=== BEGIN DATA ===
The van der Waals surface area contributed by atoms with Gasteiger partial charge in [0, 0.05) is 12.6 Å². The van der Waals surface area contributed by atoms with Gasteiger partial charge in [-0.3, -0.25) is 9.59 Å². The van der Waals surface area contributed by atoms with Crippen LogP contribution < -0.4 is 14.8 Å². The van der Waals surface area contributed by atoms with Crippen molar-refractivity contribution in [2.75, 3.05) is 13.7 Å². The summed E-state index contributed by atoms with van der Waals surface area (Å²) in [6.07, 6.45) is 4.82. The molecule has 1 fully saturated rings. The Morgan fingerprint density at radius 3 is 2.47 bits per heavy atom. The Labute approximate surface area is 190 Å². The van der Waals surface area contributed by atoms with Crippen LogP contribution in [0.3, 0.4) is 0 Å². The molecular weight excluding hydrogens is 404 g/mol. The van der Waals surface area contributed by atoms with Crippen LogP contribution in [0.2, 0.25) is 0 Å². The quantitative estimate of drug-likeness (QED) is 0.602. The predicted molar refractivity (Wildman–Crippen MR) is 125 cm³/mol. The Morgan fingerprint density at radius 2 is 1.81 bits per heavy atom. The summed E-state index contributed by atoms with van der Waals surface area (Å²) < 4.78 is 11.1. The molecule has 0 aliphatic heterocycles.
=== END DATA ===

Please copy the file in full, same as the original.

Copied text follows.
The van der Waals surface area contributed by atoms with Gasteiger partial charge in [0, 0.05) is 12.6 Å². The van der Waals surface area contributed by atoms with Gasteiger partial charge in [-0.3, -0.25) is 9.59 Å². The van der Waals surface area contributed by atoms with Crippen LogP contribution < -0.4 is 14.8 Å². The van der Waals surface area contributed by atoms with Crippen molar-refractivity contribution in [2.75, 3.05) is 13.7 Å². The summed E-state index contributed by atoms with van der Waals surface area (Å²) in [6.07, 6.45) is 4.82. The molecule has 1 fully saturated rings. The Morgan fingerprint density at radius 3 is 2.47 bits per heavy atom. The Labute approximate surface area is 190 Å². The van der Waals surface area contributed by atoms with Crippen LogP contribution in [0.3, 0.4) is 0 Å². The molecular weight excluding hydrogens is 404 g/mol. The van der Waals surface area contributed by atoms with Crippen LogP contribution in [0.2, 0.25) is 0 Å². The quantitative estimate of drug-likeness (QED) is 0.602. The predicted molar refractivity (Wildman–Crippen MR) is 125 cm³/mol. The Morgan fingerprint density at radius 2 is 1.81 bits per heavy atom. The summed E-state index contributed by atoms with van der Waals surface area (Å²) < 4.78 is 11.1. The molecule has 0 aliphatic heterocycles.